And third, is Roon. Roon is great, really. It tries to fit everything at one place. It’s great for audiophile equipment (shows all of the processing/bitrate information). It’s not just a music player with playlists etc. You can define Audio Zones (speakers essentially) and switch between them easily when listening to music. It supports everything: wired interfaces, Airplay, Sonos, Chromecast. You can sign in with Tidal and Qobuz if you use streaming like me. And it does a good job with recommendations, stations & artist profiles. It has built in last.fm integration and it shows real time lyrics. And there’s one more thing I like! you can define displays so your music (with lyrics) shows on Chromecast or browsers. Roon does come with a subscription cost, though.

Lastly, I wanted to have a screen to see and control what I am listening to. Preferably with real time lyrics. With Roon, I just needed a display. After exploring a lot of options, I got the Amazon Fire HD 8 Plus. It does the job, and it supports a wireless charging dock so it will just sit there nicely :)

The Calendar / Side Screen — Galaxy Tab S5e

We ended with a screen for music, but I wanted one more screen. This one defaults to the Calendar, but is also used for media, e.g. Live TV or Sports or YouTube. I first thought of using a Raspberry Pi but I came around the amazing Galaxy Tab S5e. It’s just what I needed. It’s basically a thin high-res OLED screen just for media. And this too supports a charging dock so it can sit nicely. And one last thing that just made things so much easier for me, was a Samsung thing called “Daily Board” which can show your calendar all the time. This helped because you can’t just keep an app open all the time in an OLED display (burn in issues). It can also show your music (album art — no lyrics) if you are listening to music from that device.

The Assistant / 2nd Side Screen — Google Nest Hub

I keep a Google Nest Hub (not the Max) on the right side of my desk. I use it primarily for the usual stuff — google assistant, controlling lights, thermostat, setting timers/alarms, etc. But it also just sits nicely as a photo frame showing my photos and the time/weather. And it can also be used as a second screen with supported apps like YouTube TV or with the Chromecast built-in.

The Scribble Board — Slope by FluidStance

This is an interesting one. It’s basically a mini whiteboard to keep on the desk and then it has space to keep a keyboard/laptop beneath it. That’s it. It comes with a magnetic marker (third party, readily available). I like it. I keep it at the end of the desk with my laptop (powering the monitors) beneath it. I can use it if I have to jot down something quick. Or if I have to do some serious writing, I lift it quickly and place it on top of my keyboard.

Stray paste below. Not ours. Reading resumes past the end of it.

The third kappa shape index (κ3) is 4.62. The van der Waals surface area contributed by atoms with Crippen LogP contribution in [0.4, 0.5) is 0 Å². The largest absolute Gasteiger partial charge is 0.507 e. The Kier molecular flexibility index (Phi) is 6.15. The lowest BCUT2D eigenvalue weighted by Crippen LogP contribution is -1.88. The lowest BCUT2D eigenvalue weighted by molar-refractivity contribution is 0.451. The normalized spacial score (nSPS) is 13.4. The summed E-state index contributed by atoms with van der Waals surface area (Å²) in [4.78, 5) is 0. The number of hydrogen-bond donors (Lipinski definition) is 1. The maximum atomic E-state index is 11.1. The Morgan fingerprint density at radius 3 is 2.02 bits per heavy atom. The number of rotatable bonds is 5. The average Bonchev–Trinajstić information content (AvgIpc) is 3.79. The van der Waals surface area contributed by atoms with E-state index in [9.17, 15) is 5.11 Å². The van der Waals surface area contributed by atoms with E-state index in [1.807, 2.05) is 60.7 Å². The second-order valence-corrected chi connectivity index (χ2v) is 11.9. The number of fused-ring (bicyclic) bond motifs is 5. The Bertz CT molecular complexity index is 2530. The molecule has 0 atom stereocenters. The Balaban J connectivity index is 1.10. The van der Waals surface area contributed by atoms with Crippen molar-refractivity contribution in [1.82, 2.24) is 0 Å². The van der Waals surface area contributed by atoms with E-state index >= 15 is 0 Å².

The Lights — LIFX A19

Umm, not sure if this fits here? the lights help set the mood! I have been using LIFX for smart lighting for about 4 years now. It has good brightness (when compared to competition), and is compatible with Google Home and Apple HomeKit. It also has a simple API support ;) So I have some developed some custom routines that can run in cloud. LIFX also integrates with IFTTT. Other smart lights will also work but get something and set the ambience as needed! Philips Hue is also decent, especially with their motion sensors, but I prefer LIFX when it comes to plain old lighting.

Extras

Get something you like, I got this one from Amazon. Works well.

Try to keep your desk close to the window. I have mine right next to the window, it helps. Look out from time to time, helps with the eye strain and also with the mood. Speaking of, make sure you read about ergonomics — monitor level, etc.

Have some charging cables accessible on the side. I have a hook that can tighten to bring in some wires.

I keep an iPad (with Pencil) handy near me. Great for making/presenting notes. Or dial into video meetings on the side. Lean back and read some papers/books. Or maybe use it just as another(!) screen for browsing twitter on the side :). Or, with SideCar, you can also make it an additional display for your Mac when needed, works pretty well.

Don’t forget to keep yourself hydrated :)

You can keep some things to make it fun (unless you have a pet!). I keep a fidget spinner and a miniature human on the side desk.

An Air Duster can be useful to keep things clean! I use an electronic one for normal cleaning and compressed gas for more powerful cleaning of peripherals.

If you’re into the Pomodoro techniques, you can buy a physical timer to really get into it. I have this one and will recommend it positively.

I know, right? I have to work on them. Some are tough though — like, some wires need to be set loose so I can adjust the height of the desk. The Monitor wires are also set loose so I can switch between computers.

Alright! we’ll end it here, it’s late at night and I’m drowsy. Hope you folks liked some of it, I enjoyed making this post. Please leave your comments and any feedback.

Software Engineer, Computer Scientist, Music, Technology